The bottom line is the only thing that counts

Last month, Richard Gutch, the chief executive of Futurebuilders, urged voluntary organisations to stop talking about full cost recovery when bidding for services. Now Martin Narey, the chief executive of children's charity Barnardo's and formerly a senior civil servant in the Home Office, responds by saying the debate about commissioning is actually much simpler: it should all be about the bottom line.

Martin Narey
Martin Narey

As a commissioner of services, working in prisons and probation earlier in the decade, I was bemused by some voluntary sector organisations that, perhaps rather naively encouraged by government pronouncements, essentially slapped an overhead surcharge on contract costs.

What often happened next was that they first expressed horror when the additional cost was challenged and then shock when the previously contracted work was brought back in-house because the marginal additional cost of delivering the service directly had become less than the cost of contracting it out.

We in the voluntary sector can (and should) protest all we like about direct delivery costs that truly reflect public sector overheads, but we have to realise that hard-pressed public authorities will always, and understandably, be tempted by the additional cash costs of running services. Do you pay £1m to contract out a service for three years, or £950,000 to deliver it in-house and with investment in HR, financial and other overheads already paid for? There's no competition from a commissioner's point of view.

The full cost recovery issue has prompted an unnecessary diversion from what should be a much simpler debate. Contestability is about delivering services to the required quality at the lowest possible cost, and we should forget about the separate identification of overheads. Furthermore, we should certainly resist commissioners' attempts to delve into the cost structure of tender proposals to satisfy themselves about the reasonableness of organisational overheads. At home, I have recently had my garden wall replaced. In accepting a price from one of the three or four builders who tendered, I didn't check whether he spent rather too much of the bill on his office. What he did with the money, so long as we got the wall we needed, was of supreme indifference to me. Similarly, a commissioner needs a firm price for a job well done; nothing else should matter.

The full cost recovery promise might also, I fear, have led some voluntary organisations to loosen their grip a little on central costs. I need to reduce Barnardo's costs in this respect, but I know they are already more modest than those of many other organisations. Last year, although only six charities are bigger than us, there were - astonishingly - 33 that spent more than us on advertising. And the new HQ we are about to move into will, deliberately, be smaller and cheaper than our current offices and will still be, despite the inconvenience, at the far eastern end of the Central Line on the London Underground. We will continue to have a central London base, which I use every week, but it's a rather squalid, rather crowded and very cheap single room above a betting shop in Victoria.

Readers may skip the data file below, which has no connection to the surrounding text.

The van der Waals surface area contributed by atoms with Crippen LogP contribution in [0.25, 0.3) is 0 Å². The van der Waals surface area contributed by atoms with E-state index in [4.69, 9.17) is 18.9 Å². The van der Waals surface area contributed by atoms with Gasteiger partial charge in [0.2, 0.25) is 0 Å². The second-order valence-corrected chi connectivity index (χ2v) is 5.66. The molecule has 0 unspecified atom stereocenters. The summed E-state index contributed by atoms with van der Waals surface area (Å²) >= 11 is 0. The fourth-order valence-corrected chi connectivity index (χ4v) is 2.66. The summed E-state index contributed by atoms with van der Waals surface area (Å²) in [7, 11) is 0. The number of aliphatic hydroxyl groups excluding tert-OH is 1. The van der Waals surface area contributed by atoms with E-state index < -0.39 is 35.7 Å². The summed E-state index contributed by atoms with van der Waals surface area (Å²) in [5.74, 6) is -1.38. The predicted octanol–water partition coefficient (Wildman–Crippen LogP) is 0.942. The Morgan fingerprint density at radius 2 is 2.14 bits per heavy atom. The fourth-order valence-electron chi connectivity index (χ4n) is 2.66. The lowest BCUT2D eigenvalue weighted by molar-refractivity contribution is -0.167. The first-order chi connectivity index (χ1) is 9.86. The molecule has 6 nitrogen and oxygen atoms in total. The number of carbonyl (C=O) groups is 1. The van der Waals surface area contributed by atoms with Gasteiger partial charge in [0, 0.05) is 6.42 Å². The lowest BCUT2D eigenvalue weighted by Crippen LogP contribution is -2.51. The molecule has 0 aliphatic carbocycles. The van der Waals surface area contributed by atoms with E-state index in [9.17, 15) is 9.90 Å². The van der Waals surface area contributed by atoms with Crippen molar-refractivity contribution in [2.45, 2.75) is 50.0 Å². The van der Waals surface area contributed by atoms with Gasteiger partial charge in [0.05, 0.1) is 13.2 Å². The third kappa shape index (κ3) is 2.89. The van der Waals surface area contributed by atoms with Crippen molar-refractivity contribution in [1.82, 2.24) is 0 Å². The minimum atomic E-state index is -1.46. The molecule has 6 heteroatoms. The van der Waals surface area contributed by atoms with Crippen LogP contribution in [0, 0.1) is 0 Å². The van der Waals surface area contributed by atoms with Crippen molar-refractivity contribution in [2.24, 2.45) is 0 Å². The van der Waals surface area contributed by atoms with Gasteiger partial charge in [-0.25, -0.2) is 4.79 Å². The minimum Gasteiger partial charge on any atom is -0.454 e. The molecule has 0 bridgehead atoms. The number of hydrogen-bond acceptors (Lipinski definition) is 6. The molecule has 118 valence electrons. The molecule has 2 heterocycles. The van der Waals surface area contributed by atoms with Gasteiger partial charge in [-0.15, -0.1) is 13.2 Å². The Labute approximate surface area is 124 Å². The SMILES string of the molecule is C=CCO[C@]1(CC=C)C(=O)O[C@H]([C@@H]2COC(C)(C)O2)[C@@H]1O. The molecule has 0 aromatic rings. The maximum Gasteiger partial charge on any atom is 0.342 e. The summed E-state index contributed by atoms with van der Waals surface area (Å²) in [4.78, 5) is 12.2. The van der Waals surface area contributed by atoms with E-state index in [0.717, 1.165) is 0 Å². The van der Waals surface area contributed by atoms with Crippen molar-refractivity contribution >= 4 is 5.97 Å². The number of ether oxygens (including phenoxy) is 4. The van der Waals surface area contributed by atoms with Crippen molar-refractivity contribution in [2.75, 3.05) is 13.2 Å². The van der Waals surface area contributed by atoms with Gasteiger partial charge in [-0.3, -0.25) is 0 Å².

Our parsimony is not simply because of the obvious need to demonstrate that we spend our voluntary income directly on children, but also because I know that in the future I will not worry simply about competition in running services from the excellent NCH and the Children's Society. I'll be fretting about the private sector, whose control of headquarters costs can be awesome. I know this because of my previously cited experience of commissioning work from private sector jail operators. If the voluntary sector does not at least maintain and probably reduce central costs, leaner private sector companies will be able to return a profit and still beat us on price - particularly when, as was the case with private prisons, their profits are not, as many imagine, 20 or 30 per cent but 10 per cent.

There will be no sentimentality from commissioners about the voluntary sector if the private sector demonstrates that it can deliver decent services more cheaply than us. And nor should there be. We do not have a monopoly on dedication or care. Those who choose to work for private sector organisations are not necessarily without compassion. Those who run them are not all profit-mad fiends. In the recent, very serious debate about secure training centres and the use of restraints on children, I was part-amused and part-angered by the way some voluntary sector colleagues referred to the centres being run by the private sector in the same tone of voice as if they were controlled by the Waffen SS.

There is no point comforting ourselves with the view that profit - however modest - is by definition in conflict with a commitment to providing decent services for the public. The uncomfortable reality is that as commissioners come under growing pressure to maintain the quality of commissioned services while controlling costs, the financial bottom line will be all that counts. Our sector needs to be quite certain that our significant advantage - in not having to return a profit of any magnitude - is not squandered.


The voluntary sector meets private equity

Richard Gutch wishes charities would behave more like businesses, with accompanying operating profits, loss leaders and market-driven price setting. If we proceed much further down this route, we might be only a couple of issues of Third Sector away from the news of the first takeover of a charity by a private equity fund.

Driving for profit may be an inevitable evolution for those charities heavily committed to service delivery under a statutory context, but it will surely be accompanied by a disintegration of their ability to fundraise. At that point, the sector as a whole will face a crisis of confidence as charities fall over themselves to persuade their donors of their status as 'true' voluntarily funded bodies.